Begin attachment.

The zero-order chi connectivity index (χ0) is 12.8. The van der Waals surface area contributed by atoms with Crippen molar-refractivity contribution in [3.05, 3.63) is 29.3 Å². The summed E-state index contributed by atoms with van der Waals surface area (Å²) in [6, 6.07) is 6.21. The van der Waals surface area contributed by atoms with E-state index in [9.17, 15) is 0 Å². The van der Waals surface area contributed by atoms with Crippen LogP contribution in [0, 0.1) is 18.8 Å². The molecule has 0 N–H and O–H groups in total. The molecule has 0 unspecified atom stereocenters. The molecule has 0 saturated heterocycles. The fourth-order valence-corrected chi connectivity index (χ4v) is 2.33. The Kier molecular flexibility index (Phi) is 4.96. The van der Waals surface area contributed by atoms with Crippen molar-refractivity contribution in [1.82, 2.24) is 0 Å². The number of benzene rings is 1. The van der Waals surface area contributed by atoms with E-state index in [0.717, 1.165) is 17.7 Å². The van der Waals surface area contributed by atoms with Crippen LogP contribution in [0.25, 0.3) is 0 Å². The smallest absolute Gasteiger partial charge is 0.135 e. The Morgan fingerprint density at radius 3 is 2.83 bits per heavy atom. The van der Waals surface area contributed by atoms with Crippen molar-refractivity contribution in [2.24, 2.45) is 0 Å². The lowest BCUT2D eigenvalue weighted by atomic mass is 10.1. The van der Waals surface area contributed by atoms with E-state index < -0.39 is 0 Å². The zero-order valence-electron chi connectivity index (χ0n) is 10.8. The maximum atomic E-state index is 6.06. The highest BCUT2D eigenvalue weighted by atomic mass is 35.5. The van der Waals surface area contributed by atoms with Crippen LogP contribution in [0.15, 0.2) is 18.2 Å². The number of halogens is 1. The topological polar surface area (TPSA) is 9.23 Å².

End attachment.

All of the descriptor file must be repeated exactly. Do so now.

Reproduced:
The zero-order chi connectivity index (χ0) is 12.8. The van der Waals surface area contributed by atoms with Crippen molar-refractivity contribution in [3.05, 3.63) is 29.3 Å². The summed E-state index contributed by atoms with van der Waals surface area (Å²) in [6, 6.07) is 6.21. The van der Waals surface area contributed by atoms with E-state index in [9.17, 15) is 0 Å². The van der Waals surface area contributed by atoms with Crippen LogP contribution in [0, 0.1) is 18.8 Å². The molecule has 0 N–H and O–H groups in total. The molecule has 0 unspecified atom stereocenters. The molecule has 0 saturated heterocycles. The fourth-order valence-corrected chi connectivity index (χ4v) is 2.33. The Kier molecular flexibility index (Phi) is 4.96. The van der Waals surface area contributed by atoms with Crippen molar-refractivity contribution in [1.82, 2.24) is 0 Å². The number of benzene rings is 1. The van der Waals surface area contributed by atoms with E-state index in [0.717, 1.165) is 17.7 Å². The van der Waals surface area contributed by atoms with Crippen LogP contribution in [0.25, 0.3) is 0 Å². The smallest absolute Gasteiger partial charge is 0.135 e. The Morgan fingerprint density at radius 3 is 2.83 bits per heavy atom. The van der Waals surface area contributed by atoms with Crippen molar-refractivity contribution in [2.24, 2.45) is 0 Å². The lowest BCUT2D eigenvalue weighted by atomic mass is 10.1. The van der Waals surface area contributed by atoms with E-state index < -0.39 is 0 Å². The zero-order valence-electron chi connectivity index (χ0n) is 10.8. The maximum atomic E-state index is 6.06. The highest BCUT2D eigenvalue weighted by atomic mass is 35.5. The van der Waals surface area contributed by atoms with Crippen LogP contribution in [0.15, 0.2) is 18.2 Å². The number of halogens is 1. The topological polar surface area (TPSA) is 9.23 Å².